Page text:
Baseball, with a little history, at Double Duty Classic
By Mike Clark firstname.lastname@example.org June 25, 2014 9:00PM
DeAnthony Baker of the West Allstars tags out Nick Shumpert of the East in the Double Duty Classic Wednesday at US Cellular Field. Worsom Robinson/For Sun-Times Media
Updated: July 27, 2014 8:22AM
Before they took the field for Wednesday’s Double Duty Classic at U.S. Cellular Field, Josh Stowers and AJ Lewis had a history lesson.
They heard about life in the Negro Leagues from one of its players, Ernie Westfield, a pitcher who started the last East-West All-Star Game in 1960 at Comiskey Park.
Before he starred for the Birmingham Black Barons, though, Westfield had been scouted and signed by Buck O’Neil for the Cubs. At the forum before the Double Duty Classic — won 13-8 by the West over the East — Westfield talked about getting released by the Cubs when he was with their farm team in Carlsbad, New Mexico.
According to Westfield, his team was playing a club with a black pitcher. “A couple players in our dugout started using the ‘N-word,’ ” Westfield said, leading to a confrontation and, “we all got shipped out (soon after).”
“I really can’t imagine what they went through because I don’t experience it nowadays,” said Stowers, a rising senior at Mount Carmel. “I go to an integrated school where there’s really no racism at all.”
Stowers and Lewis, who will be a junior at Mount Carmel in the fall, appreciate the sacrifices made by Westfield and his fellow Negro Leaguers.
“I’m thankful for it, I truly am,” Lewis said. “I’m glad that he did that for me to be able to play in this game. If it wasn’t for those guys, I probably wouldn’t even be picking up a baseball right now. I feel like I’d play basketball or football like most inner-city kids do.”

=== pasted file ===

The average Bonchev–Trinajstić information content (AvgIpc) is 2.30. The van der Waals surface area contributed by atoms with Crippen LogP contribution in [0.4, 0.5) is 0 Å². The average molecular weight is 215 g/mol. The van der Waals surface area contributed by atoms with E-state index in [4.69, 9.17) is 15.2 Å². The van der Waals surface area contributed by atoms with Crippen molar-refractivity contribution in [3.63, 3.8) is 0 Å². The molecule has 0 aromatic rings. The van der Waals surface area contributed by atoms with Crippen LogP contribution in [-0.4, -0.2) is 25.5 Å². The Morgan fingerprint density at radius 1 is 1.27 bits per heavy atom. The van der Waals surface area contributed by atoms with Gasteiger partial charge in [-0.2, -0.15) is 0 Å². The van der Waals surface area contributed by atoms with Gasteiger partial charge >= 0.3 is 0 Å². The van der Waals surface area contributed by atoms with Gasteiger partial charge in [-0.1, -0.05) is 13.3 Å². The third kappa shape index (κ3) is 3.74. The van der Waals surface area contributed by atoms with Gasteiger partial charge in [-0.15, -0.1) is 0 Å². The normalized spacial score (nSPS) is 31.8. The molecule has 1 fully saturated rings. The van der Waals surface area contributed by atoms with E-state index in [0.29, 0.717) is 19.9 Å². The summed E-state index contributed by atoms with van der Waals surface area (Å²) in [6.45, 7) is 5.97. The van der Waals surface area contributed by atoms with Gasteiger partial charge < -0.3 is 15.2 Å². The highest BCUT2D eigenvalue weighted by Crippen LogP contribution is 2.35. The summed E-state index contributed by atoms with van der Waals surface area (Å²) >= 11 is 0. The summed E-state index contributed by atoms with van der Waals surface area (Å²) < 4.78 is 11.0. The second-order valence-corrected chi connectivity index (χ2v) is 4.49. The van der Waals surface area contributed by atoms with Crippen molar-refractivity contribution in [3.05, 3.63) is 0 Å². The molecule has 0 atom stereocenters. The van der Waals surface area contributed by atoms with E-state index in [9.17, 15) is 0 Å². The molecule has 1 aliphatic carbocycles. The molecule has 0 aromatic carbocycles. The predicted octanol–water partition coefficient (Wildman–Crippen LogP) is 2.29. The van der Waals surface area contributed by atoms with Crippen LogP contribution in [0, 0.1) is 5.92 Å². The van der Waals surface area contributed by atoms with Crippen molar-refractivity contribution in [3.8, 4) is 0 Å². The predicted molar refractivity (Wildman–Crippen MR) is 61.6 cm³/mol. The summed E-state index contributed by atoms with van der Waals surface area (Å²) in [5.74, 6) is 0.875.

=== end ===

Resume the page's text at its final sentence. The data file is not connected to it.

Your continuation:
Instead, he and Stowers, who committed to Louisville, play baseball — and at a high level, too.
Stowers was named the Double Duty Classic’s Most Valuable Player after going 2-for-5 with a double and two runs in the West’s win. Lewis was 2-for-2 with a run and an RBI for the West, which came from behind four times in the back-and-forth contest.
“When the game first started, when all the little Park District kids came out and were screaming, that was really fun,” Stowers said. “I had a great time, I was laughing in the dugout and everything.”
Ditto for Lewis, who was 2-for-2 with a run and an RBI. This was his second time taking part in the Double Duty Classic, though just his first appearance.
“The one last year, I didn’t even get in,” Lewis said. “I was just the bullpen catcher, and it still stuck with me. To be able to play in this one more time next year is amazing. I wish I could keep it going.”
He was impressed not just by what he heard from Westfield, Negro Leagues historian Larry Lester and former MLB player and current broadcaster Chris Singleton at Wednesday’s forum. Also making an impression was a Tuesday visit to the DuSable Museum of African American History and its baseball exhibits.
All told, the other activities gave Stowers and Lewis plenty of motivation — and perspective.
“It just shows that in the Negro Leagues, when they experienced racism, they really had to turn the other cheek,” Stowers said. “They couldn’t say anything back. And even if they didn’t do anything (wrong), they would still get punished. ...
“It shows that even through hardships, people can still make it. And it gives me inspiration to keep playing, because I know there’s not a lot of black players in Major League Baseball, and that’s just my goal — to play in Major League Baseball.”